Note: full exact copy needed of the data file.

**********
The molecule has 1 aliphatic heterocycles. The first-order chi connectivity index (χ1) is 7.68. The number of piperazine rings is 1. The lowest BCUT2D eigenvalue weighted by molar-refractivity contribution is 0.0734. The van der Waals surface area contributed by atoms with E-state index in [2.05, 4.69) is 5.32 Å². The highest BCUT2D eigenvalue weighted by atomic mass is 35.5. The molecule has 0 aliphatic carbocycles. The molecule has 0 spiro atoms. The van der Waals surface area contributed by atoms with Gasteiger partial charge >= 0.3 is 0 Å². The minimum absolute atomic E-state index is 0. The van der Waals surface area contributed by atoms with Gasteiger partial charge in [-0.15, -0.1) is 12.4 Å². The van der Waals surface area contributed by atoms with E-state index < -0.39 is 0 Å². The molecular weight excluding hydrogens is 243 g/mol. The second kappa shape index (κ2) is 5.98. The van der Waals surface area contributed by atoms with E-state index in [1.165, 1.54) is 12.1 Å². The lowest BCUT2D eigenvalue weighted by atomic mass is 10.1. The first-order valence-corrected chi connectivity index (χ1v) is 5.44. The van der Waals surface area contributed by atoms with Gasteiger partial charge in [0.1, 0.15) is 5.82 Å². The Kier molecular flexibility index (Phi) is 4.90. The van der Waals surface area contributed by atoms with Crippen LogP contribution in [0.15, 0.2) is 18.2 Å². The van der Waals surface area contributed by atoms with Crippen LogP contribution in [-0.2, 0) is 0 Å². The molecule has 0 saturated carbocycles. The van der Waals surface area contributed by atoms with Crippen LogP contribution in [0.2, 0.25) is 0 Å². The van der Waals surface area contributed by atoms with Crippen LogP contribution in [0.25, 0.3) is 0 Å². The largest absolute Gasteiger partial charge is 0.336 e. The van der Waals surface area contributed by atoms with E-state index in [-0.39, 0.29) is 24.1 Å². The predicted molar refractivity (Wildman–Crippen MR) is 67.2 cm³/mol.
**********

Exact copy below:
The molecule has 1 aliphatic heterocycles. The first-order chi connectivity index (χ1) is 7.68. The number of piperazine rings is 1. The lowest BCUT2D eigenvalue weighted by molar-refractivity contribution is 0.0734. The van der Waals surface area contributed by atoms with E-state index in [2.05, 4.69) is 5.32 Å². The highest BCUT2D eigenvalue weighted by atomic mass is 35.5. The molecule has 0 aliphatic carbocycles. The molecule has 0 spiro atoms. The van der Waals surface area contributed by atoms with Gasteiger partial charge >= 0.3 is 0 Å². The minimum absolute atomic E-state index is 0. The van der Waals surface area contributed by atoms with Gasteiger partial charge in [-0.15, -0.1) is 12.4 Å². The van der Waals surface area contributed by atoms with E-state index < -0.39 is 0 Å². The molecular weight excluding hydrogens is 243 g/mol. The second kappa shape index (κ2) is 5.98. The van der Waals surface area contributed by atoms with E-state index in [1.165, 1.54) is 12.1 Å². The lowest BCUT2D eigenvalue weighted by atomic mass is 10.1. The first-order valence-corrected chi connectivity index (χ1v) is 5.44. The van der Waals surface area contributed by atoms with Gasteiger partial charge in [0.1, 0.15) is 5.82 Å². The Kier molecular flexibility index (Phi) is 4.90. The van der Waals surface area contributed by atoms with Crippen LogP contribution in [0.15, 0.2) is 18.2 Å². The van der Waals surface area contributed by atoms with Crippen LogP contribution in [-0.2, 0) is 0 Å². The molecule has 0 saturated carbocycles. The van der Waals surface area contributed by atoms with Crippen LogP contribution in [0.2, 0.25) is 0 Å². The van der Waals surface area contributed by atoms with Crippen LogP contribution in [0.25, 0.3) is 0 Å². The largest absolute Gasteiger partial charge is 0.336 e. The van der Waals surface area contributed by atoms with E-state index in [-0.39, 0.29) is 24.1 Å². The predicted molar refractivity (Wildman–Crippen MR) is 67.2 cm³/mol.